World War II Book: A Review of The Burma Campaign: Disaster Into Triumph, 1942-45

The Burma Campaign is well-researched and heavily footnoted, but Frank McLynn missed the real human story and the bulls-eye! McLynn is quite a prolific author, with over twenty major books to his credit, but here he sacrificed the true human story in order to document intrigue at the highest levels.

He has accomplished an enormous fete of literary excellence in research and footnoting. Through his meticulous research, he was able to shed a great deal of light upon the behind-the-scenes decisions, intrigue, and personality conflicts between the Allied leaders in the China-Burma-India Theater. This 532 page book can serve as a valuable research tool or resource document.

However, I had numerous disappointments with McLynn's account. First of all, the writing was overly pedantic, in need of editing, and somewhat pompous. Paragraphs should have been broken-up throughout the work – poor paragraph construction. Often there were several topic sentences and main ideas within one paragraph. Secondly, there should have been more time devoted to the actual battles, and the common soldiers and airmen that made the greatest sacrifices. Finally, I bought the book to learn more about the Combat Cargo Squadrons, those brave men who flew the treacherous "Hump" into Burma and China. Those airmen lost over 600 planes and over a thousand lives while supplying the Chinese, British, Americans, Burmese, Kachin, Naga, and Chindit allies. Although there was mention of flying some supplies, there was no mention of the Combat Cargo Group – a major omission, in my opinion.

An example follows: "In any case, Stillwell's attention was now elsewhere, focused on an epic trek by the Marauders toward Myitkyina (pronounced mitch-I-now) and improve its airfield to all-weather status, the Hump cargoes would be dramatically improved . " On several occasion there was this casual mention of the Hump cargoes, but there was no development of their actual mission or the numbers of missions.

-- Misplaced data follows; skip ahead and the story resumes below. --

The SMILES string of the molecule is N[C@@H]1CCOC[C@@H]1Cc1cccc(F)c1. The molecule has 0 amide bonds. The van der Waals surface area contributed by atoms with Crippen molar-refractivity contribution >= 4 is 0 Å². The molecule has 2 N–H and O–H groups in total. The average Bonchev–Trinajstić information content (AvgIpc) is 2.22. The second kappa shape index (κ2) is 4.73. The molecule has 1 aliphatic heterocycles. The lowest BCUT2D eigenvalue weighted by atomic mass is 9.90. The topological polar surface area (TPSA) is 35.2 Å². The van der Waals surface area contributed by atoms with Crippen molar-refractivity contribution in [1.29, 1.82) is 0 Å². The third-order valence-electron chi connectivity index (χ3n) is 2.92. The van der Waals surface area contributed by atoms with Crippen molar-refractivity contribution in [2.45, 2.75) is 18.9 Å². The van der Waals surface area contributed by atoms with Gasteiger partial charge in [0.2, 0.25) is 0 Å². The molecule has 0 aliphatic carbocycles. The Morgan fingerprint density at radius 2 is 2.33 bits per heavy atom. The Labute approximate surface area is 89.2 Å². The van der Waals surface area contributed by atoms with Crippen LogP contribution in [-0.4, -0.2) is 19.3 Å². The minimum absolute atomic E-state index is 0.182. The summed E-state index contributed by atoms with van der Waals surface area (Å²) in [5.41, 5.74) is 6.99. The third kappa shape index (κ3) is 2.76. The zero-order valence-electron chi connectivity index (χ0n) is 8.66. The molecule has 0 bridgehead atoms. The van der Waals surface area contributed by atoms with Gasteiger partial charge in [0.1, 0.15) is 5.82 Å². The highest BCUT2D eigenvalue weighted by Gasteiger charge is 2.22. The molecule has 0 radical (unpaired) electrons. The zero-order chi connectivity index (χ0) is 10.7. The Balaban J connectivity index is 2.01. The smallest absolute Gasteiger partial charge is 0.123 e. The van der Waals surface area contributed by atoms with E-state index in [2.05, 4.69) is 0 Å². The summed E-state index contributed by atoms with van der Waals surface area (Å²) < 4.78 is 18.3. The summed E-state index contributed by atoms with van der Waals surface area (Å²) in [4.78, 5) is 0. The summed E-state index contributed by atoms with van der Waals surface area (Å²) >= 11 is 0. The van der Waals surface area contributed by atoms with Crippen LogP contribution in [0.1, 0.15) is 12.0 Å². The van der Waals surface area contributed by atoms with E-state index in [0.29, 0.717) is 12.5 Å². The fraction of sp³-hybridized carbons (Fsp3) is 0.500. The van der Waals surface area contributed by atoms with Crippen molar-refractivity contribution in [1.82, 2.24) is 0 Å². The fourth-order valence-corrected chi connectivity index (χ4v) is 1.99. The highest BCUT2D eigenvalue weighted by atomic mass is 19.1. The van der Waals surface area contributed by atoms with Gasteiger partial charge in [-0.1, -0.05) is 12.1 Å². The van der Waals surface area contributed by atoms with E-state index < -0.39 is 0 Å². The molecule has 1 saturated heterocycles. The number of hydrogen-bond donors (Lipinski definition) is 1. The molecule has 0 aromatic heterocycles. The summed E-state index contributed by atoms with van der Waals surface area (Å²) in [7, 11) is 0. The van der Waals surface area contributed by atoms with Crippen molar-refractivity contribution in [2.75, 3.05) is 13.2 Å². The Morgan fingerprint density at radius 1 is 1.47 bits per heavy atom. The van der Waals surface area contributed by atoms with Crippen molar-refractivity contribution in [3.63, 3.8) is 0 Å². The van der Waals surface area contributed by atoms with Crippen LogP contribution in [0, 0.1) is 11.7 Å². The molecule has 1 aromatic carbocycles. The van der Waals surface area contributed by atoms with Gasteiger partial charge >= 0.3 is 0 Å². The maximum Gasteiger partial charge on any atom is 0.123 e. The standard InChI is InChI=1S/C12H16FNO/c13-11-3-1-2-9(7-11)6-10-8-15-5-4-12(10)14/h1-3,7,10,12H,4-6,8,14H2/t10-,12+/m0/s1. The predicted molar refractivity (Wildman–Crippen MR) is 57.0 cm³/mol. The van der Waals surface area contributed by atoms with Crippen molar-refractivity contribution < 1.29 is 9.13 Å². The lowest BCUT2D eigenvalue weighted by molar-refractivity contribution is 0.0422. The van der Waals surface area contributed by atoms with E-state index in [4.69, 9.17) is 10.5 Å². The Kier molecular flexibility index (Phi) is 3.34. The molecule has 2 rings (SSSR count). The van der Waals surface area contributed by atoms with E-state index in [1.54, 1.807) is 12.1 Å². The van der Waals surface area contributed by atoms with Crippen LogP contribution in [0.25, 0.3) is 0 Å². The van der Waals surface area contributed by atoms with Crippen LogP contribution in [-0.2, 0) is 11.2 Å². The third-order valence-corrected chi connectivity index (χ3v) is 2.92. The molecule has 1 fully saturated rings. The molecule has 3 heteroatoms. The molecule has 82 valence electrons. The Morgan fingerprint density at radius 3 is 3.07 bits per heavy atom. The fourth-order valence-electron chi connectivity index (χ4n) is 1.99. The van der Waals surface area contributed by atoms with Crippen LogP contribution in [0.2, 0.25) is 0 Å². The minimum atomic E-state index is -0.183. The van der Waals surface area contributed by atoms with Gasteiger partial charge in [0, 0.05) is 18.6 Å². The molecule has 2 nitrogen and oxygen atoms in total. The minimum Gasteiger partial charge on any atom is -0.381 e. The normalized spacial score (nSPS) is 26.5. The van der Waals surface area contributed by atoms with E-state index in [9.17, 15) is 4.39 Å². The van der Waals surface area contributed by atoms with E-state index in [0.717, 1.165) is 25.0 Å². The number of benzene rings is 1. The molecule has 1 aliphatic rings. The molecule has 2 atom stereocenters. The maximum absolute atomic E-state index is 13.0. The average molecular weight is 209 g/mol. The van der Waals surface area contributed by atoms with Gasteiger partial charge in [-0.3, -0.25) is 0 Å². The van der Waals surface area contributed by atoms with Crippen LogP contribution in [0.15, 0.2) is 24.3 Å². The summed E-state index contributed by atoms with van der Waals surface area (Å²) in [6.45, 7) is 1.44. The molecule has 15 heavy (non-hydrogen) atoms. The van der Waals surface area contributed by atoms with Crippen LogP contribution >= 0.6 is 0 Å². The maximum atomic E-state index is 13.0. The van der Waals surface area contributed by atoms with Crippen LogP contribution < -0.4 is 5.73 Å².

These "Hump cargoes" were dangerous missions, especially the nighttime flights over the Himalayas. Flying in C-47 Gooneybirds, the cabins were not pressurized, they weren't armed; additionally, ice built up on the windshields, propellers, and leading edge of the wings. Furthermore, the flights over the Naga Hills in northern Burma, were almost as treacherous, flying at 20,000 feet; and as they came close to airfields, they received heavy fire from the Imperial Forces.

Some of these pilots and crew members of the 9th, 10, 11th, and 12th Combat Cargo Squadrons, 3rd Combat Cargo Group, flew two or three missions a day. Most of them flew 150 missions and many flew over 250 missions. As previously stated, over a thousand paid the ultimate sacrifice, and some were even shot down in or near Naga territory. The Nagas were head-hunters, and rumored to be man-eaters. Although some Nagas assisted the allies, most were unfriendly to Japanese and Allies alike.

There were many heroic, gruesome, and dangerous stories to be told – they were absent in this account. Consequently, I can't quite recommend this book.

Related Articles

Back to top button